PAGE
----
You’d be forgiven for thinking that a play about Brexit – before Article 50 has even been triggered – is over-egging the pudding. More gnarling, perhaps, that My Country; a work in progress – the brainchild of Poet Laureate Carol Ann Duffy and the National Theatre’s artistic director Rufus Norris – is a compilation of verbatim testimonials of the British electorate – before, during and after 23 June last year. But the play, currently showing at the National Theatre in London before a nationwide tour, presents Brexit in an entirely new and much needed light: through the themes of fear, belonging, understanding and misunderstanding.
Seven actors take the stage, introduced by Penny Layden playing Britannia. Each part, Layden tells her fellow cast members, represents “the spirits and heart of your regions… you’re the voice of your people”. And so it is that the audience finds itself presented with the viewpoints of Britannia, Caledonia, Northern Ireland, Cymru, North East England, South West England and the East Midlands. The testimonials display gentle teasing, affectionate mockery, and basic stereotyping, alongside passion, anger and fear, making the content both light and poignant at the same time.
The acting is absolutely brilliant and the actors – including Seema Bowri, Cavan Clarke and Stuart McQuarrie – are successfully provocative without imposing assumptions on the various personalities that they voice. By the end, we come to realise that the voice of the disenchanted is both angered and uniform. And that is because we, the audience, has listened.
The theme of listening (or the “sacrament of listening”, as Britannia calls it) is omnipresent throughout. It is self-consciously fed to the audience from beginning to end. With listening comes those that aren’t listened to, and the despair, the displeasure and the dismay of the British people is portrayed both through rage (“no Christian churches are allowed in Saudi Arabia, but here, they’re allowed mosques”) and through humour (“politicians want people to work until they’re 65 and then die as quickly as possible!”).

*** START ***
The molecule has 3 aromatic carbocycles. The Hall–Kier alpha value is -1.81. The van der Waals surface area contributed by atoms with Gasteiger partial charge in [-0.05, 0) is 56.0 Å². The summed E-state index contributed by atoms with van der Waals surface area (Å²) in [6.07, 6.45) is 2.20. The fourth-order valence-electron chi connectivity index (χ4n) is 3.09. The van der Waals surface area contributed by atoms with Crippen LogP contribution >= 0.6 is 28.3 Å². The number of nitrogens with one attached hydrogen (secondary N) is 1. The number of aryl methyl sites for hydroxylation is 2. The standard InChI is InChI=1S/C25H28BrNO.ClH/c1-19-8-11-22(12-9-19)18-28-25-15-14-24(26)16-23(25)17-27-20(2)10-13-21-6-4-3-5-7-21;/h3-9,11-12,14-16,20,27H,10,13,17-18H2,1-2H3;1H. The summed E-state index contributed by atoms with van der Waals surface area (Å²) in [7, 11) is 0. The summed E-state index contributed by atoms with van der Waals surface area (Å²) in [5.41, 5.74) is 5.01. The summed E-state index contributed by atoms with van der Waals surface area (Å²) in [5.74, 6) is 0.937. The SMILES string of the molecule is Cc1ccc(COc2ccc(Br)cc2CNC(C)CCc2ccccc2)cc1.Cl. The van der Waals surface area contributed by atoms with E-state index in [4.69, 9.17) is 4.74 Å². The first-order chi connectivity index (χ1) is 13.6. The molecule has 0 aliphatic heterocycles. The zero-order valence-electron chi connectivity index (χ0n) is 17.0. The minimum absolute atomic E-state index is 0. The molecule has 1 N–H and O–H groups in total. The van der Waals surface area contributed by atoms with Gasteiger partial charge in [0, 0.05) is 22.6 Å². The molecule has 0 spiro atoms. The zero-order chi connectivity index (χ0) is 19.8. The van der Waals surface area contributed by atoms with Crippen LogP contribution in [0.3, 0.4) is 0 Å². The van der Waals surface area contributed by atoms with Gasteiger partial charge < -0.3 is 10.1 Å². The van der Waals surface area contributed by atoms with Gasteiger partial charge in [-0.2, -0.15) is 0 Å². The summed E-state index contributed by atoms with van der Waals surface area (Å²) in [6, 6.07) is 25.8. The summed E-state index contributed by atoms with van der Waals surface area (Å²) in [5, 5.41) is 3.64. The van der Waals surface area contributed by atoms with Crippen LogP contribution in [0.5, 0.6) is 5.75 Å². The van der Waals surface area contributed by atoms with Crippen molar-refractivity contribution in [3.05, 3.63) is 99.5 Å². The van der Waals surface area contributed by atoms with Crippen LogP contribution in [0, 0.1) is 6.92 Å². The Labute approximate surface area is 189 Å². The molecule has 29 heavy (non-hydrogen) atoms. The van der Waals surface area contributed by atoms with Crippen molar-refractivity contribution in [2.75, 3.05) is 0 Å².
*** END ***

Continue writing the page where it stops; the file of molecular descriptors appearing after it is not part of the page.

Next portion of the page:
The set is as naked as the testimonials are rich. It is all too easy to over-analyse the symbolism of a simple set – but let us not forget that My Country is born of Duffy and Norris, and as such it is likely that the desolate set, which takes the form of a town hall, is designed to visually juxtapose the complexity of the testimonials. There are, therefore, no obstacles between the voices of the people and the audience. There are no distractions to interfere with the audience listening.
All testimonials are cleverly woven together by Carol Ann Duffy, who injects her poetry at moments of high tension. Compiling and structuring the electorate’s opinions must have been a phenomenally time-consuming task – but not a second of it is wasted here. If, on occasion, opinions seem repetitive, Duffy’s poetry is beautifully planted to remind the audience of the wonders of modern Britain: “I am your memory, your dialects, your cathedrals, your mosques and your markets.”
My Country shrewdly captures the mindset of the British people. If it has one fault, it is that the Remain voice is more-or-less suffocated by the wrath of Leave – but then again, that is how the referendum played out: the narrative is true to fact. The play is touching, human, and leaves the audience feeling uplifted by the togetherness of the British nation, despite the division that we feared might tear us asunder.
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My Country; a work in progress is showing at the National Theatre, London until 22 March 2017.